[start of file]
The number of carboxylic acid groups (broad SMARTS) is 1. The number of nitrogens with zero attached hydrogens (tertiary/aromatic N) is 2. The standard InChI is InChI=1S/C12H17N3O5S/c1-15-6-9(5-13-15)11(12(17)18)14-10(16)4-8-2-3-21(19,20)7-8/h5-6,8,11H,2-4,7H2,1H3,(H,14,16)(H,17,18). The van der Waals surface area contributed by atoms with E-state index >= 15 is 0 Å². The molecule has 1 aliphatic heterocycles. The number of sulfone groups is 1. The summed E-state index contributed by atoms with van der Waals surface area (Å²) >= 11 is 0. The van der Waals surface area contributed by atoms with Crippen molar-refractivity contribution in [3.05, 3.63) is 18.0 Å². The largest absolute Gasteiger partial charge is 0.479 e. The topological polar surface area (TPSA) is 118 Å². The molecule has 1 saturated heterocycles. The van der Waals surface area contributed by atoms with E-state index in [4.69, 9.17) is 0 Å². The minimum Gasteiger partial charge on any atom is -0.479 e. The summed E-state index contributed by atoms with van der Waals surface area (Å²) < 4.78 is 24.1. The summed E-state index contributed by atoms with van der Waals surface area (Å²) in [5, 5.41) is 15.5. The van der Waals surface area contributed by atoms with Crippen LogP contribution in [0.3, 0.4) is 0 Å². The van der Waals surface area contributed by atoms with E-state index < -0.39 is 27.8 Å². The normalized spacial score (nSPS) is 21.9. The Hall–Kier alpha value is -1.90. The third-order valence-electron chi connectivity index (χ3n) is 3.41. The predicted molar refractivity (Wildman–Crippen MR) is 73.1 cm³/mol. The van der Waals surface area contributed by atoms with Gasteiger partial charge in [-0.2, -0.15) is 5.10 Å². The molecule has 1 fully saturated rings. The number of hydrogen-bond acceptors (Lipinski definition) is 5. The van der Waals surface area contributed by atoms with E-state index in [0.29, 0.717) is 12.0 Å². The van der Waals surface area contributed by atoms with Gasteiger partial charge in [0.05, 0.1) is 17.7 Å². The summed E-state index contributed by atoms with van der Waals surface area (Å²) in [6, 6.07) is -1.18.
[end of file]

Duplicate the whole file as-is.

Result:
The number of carboxylic acid groups (broad SMARTS) is 1. The number of nitrogens with zero attached hydrogens (tertiary/aromatic N) is 2. The standard InChI is InChI=1S/C12H17N3O5S/c1-15-6-9(5-13-15)11(12(17)18)14-10(16)4-8-2-3-21(19,20)7-8/h5-6,8,11H,2-4,7H2,1H3,(H,14,16)(H,17,18). The van der Waals surface area contributed by atoms with E-state index >= 15 is 0 Å². The molecule has 1 aliphatic heterocycles. The number of sulfone groups is 1. The summed E-state index contributed by atoms with van der Waals surface area (Å²) >= 11 is 0. The van der Waals surface area contributed by atoms with Crippen molar-refractivity contribution in [3.05, 3.63) is 18.0 Å². The largest absolute Gasteiger partial charge is 0.479 e. The topological polar surface area (TPSA) is 118 Å². The molecule has 1 saturated heterocycles. The van der Waals surface area contributed by atoms with E-state index in [4.69, 9.17) is 0 Å². The minimum Gasteiger partial charge on any atom is -0.479 e. The summed E-state index contributed by atoms with van der Waals surface area (Å²) < 4.78 is 24.1. The summed E-state index contributed by atoms with van der Waals surface area (Å²) in [5, 5.41) is 15.5. The van der Waals surface area contributed by atoms with Crippen LogP contribution in [0.3, 0.4) is 0 Å². The van der Waals surface area contributed by atoms with E-state index < -0.39 is 27.8 Å². The normalized spacial score (nSPS) is 21.9. The Hall–Kier alpha value is -1.90. The third-order valence-electron chi connectivity index (χ3n) is 3.41. The predicted molar refractivity (Wildman–Crippen MR) is 73.1 cm³/mol. The van der Waals surface area contributed by atoms with Gasteiger partial charge in [-0.2, -0.15) is 5.10 Å². The molecule has 1 fully saturated rings. The number of hydrogen-bond acceptors (Lipinski definition) is 5. The van der Waals surface area contributed by atoms with E-state index in [0.29, 0.717) is 12.0 Å². The van der Waals surface area contributed by atoms with Gasteiger partial charge in [0.05, 0.1) is 17.7 Å². The summed E-state index contributed by atoms with van der Waals surface area (Å²) in [6, 6.07) is -1.18.